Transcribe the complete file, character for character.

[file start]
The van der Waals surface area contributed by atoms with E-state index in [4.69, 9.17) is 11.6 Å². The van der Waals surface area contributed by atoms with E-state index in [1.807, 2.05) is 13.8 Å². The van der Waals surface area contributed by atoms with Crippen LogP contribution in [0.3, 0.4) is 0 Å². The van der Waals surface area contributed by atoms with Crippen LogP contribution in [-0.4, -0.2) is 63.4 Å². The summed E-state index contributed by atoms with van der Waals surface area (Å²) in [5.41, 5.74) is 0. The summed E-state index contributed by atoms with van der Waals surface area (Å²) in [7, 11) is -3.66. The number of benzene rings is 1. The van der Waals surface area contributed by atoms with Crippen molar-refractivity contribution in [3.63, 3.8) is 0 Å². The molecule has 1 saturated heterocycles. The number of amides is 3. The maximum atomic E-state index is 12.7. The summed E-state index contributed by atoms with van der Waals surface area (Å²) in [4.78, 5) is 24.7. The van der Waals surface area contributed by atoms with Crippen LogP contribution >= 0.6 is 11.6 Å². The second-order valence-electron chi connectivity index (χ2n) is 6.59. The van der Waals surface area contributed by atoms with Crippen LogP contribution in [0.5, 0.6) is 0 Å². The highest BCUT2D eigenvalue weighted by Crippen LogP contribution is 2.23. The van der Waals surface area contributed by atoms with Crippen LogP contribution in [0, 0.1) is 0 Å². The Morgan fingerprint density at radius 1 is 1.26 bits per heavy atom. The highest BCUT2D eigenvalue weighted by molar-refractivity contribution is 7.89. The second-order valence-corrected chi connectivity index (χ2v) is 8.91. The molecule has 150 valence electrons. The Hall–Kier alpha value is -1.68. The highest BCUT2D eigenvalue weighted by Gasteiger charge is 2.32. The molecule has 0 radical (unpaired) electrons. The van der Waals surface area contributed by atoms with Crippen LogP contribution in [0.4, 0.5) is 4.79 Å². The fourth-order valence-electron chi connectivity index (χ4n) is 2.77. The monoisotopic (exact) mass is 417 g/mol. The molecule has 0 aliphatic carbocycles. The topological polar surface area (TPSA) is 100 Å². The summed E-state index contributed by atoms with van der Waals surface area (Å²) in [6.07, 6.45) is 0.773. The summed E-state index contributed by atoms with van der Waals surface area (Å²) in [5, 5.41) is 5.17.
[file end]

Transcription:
The van der Waals surface area contributed by atoms with E-state index in [4.69, 9.17) is 11.6 Å². The van der Waals surface area contributed by atoms with E-state index in [1.807, 2.05) is 13.8 Å². The van der Waals surface area contributed by atoms with Crippen LogP contribution in [0.3, 0.4) is 0 Å². The van der Waals surface area contributed by atoms with Crippen LogP contribution in [-0.4, -0.2) is 63.4 Å². The summed E-state index contributed by atoms with van der Waals surface area (Å²) in [5.41, 5.74) is 0. The summed E-state index contributed by atoms with van der Waals surface area (Å²) in [7, 11) is -3.66. The number of benzene rings is 1. The van der Waals surface area contributed by atoms with Crippen molar-refractivity contribution in [3.63, 3.8) is 0 Å². The molecule has 1 saturated heterocycles. The number of amides is 3. The maximum atomic E-state index is 12.7. The summed E-state index contributed by atoms with van der Waals surface area (Å²) in [4.78, 5) is 24.7. The van der Waals surface area contributed by atoms with Crippen LogP contribution >= 0.6 is 11.6 Å². The second-order valence-electron chi connectivity index (χ2n) is 6.59. The van der Waals surface area contributed by atoms with Crippen LogP contribution in [0.5, 0.6) is 0 Å². The highest BCUT2D eigenvalue weighted by Crippen LogP contribution is 2.23. The van der Waals surface area contributed by atoms with Crippen LogP contribution in [0, 0.1) is 0 Å². The Morgan fingerprint density at radius 1 is 1.26 bits per heavy atom. The highest BCUT2D eigenvalue weighted by molar-refractivity contribution is 7.89. The second-order valence-corrected chi connectivity index (χ2v) is 8.91. The molecule has 150 valence electrons. The Hall–Kier alpha value is -1.68. The highest BCUT2D eigenvalue weighted by Gasteiger charge is 2.32. The molecule has 0 radical (unpaired) electrons. The van der Waals surface area contributed by atoms with Crippen LogP contribution in [0.4, 0.5) is 4.79 Å². The fourth-order valence-electron chi connectivity index (χ4n) is 2.77. The monoisotopic (exact) mass is 417 g/mol. The molecule has 0 aliphatic carbocycles. The topological polar surface area (TPSA) is 100 Å². The summed E-state index contributed by atoms with van der Waals surface area (Å²) in [6.07, 6.45) is 0.773. The summed E-state index contributed by atoms with van der Waals surface area (Å²) in [5, 5.41) is 5.17.